Antonoff felt in his pocket for a pencil. He had none. Gomberg supplied an American fountain pen and a notebook. And the order was signed.
"And now," said Antonoff, "how about the machine?"
"Oh, that's settled," called the soldier, pressing the electric button on his self-starter, and off he went in the direction of Smolny.
The next victim was a wealthy speculator. Antonoff extracted his car from him with very little difficulty. Before proceeding, however, he bethought him of the fact that he had taken no food. There was a little grocery store not far away. Antonoff ordered one of his officers to purchase some dried fish or whatever else he could find. The terrible calamity soon became known that neither the War Minister nor the officers nor the courier had any money. Gomberg made the purchases.
Antonoff is not so irresponsible as this story might make him seem. He had been under a particularly heavy strain and had had no sleep for three nights.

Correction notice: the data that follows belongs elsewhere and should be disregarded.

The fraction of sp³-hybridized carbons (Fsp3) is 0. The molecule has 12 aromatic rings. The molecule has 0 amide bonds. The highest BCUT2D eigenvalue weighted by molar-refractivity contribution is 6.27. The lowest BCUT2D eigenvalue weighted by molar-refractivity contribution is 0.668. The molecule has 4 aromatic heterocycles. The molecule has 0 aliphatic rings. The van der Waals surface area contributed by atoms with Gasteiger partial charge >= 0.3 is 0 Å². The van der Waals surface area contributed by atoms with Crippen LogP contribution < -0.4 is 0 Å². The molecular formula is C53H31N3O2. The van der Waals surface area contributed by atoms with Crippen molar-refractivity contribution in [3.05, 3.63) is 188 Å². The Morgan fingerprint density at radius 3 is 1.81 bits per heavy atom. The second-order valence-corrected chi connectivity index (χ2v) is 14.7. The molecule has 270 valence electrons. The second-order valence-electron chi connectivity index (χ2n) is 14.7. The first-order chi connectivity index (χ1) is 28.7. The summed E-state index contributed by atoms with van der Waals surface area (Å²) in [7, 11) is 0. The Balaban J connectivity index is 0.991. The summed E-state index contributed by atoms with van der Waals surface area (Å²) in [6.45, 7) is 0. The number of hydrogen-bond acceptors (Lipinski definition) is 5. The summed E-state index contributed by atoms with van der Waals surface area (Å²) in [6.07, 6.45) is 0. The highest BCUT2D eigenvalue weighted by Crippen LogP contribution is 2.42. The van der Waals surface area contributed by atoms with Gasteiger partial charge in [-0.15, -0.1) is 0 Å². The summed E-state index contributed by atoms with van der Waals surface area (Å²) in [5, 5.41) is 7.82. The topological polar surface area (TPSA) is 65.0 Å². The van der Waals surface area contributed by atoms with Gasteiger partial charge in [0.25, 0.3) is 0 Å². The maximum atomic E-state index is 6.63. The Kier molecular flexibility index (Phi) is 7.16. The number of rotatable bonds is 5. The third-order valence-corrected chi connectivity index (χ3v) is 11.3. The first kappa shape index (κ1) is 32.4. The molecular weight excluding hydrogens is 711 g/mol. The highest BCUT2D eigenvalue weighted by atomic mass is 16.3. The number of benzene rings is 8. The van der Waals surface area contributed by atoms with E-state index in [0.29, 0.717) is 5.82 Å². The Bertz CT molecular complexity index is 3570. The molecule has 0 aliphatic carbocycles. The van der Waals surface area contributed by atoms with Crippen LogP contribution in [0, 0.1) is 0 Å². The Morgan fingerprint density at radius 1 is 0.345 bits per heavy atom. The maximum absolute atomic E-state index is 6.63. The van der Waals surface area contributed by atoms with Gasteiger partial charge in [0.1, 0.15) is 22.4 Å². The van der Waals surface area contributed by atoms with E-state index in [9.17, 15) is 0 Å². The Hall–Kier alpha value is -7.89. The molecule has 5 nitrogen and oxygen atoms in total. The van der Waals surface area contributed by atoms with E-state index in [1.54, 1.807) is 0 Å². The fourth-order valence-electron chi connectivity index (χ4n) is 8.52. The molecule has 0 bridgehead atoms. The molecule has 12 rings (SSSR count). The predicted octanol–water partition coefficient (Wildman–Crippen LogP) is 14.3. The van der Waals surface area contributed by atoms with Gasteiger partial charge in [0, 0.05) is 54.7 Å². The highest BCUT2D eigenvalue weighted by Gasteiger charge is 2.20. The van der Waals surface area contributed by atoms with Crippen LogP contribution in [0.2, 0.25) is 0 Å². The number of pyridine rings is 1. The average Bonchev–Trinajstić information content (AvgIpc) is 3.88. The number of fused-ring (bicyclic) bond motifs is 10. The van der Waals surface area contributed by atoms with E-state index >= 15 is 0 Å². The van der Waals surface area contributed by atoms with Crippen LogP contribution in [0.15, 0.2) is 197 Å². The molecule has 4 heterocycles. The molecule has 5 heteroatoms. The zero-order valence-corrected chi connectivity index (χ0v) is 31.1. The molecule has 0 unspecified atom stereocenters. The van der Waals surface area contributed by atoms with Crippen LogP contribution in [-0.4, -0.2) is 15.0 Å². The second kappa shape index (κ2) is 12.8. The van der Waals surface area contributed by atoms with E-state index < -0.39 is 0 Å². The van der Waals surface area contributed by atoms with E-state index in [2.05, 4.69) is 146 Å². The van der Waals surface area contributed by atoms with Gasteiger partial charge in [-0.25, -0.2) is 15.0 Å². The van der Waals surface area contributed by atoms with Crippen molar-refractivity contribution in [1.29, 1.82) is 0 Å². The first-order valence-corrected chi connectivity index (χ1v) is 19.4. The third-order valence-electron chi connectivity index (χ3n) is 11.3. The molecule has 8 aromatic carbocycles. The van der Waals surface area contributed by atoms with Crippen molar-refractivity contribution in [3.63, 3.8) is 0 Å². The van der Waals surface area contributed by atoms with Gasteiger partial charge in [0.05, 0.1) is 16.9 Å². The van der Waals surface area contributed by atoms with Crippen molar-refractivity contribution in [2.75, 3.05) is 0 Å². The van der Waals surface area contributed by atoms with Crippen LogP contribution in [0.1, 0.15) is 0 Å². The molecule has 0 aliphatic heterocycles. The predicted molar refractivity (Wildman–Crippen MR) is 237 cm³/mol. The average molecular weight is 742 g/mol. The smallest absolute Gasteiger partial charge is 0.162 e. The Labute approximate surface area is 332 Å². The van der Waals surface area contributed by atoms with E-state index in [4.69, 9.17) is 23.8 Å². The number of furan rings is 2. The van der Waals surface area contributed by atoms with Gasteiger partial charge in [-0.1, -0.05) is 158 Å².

Alexander Gomberg, in spite of these services to the new proletarian government, was abandoned along the muddy front, and after walking a, few miles, met a farmer going to Petrograd with a load of hay, who took compassion on him and carried him back to town. He arrived about dawn in a heavy rain, but was quite cheerful.
"It's a funny story," said Gomberg to me, "and if I had ever corked on any part of a paper hilt the advertising department I would write it up myself."
Krylenko was a student officer before 1905, and was a member of the Social Democratic party. He was in prison many times for his revolutionary activities and at last escaped abroad after the dismal failure to overthrow the Tsar in that year.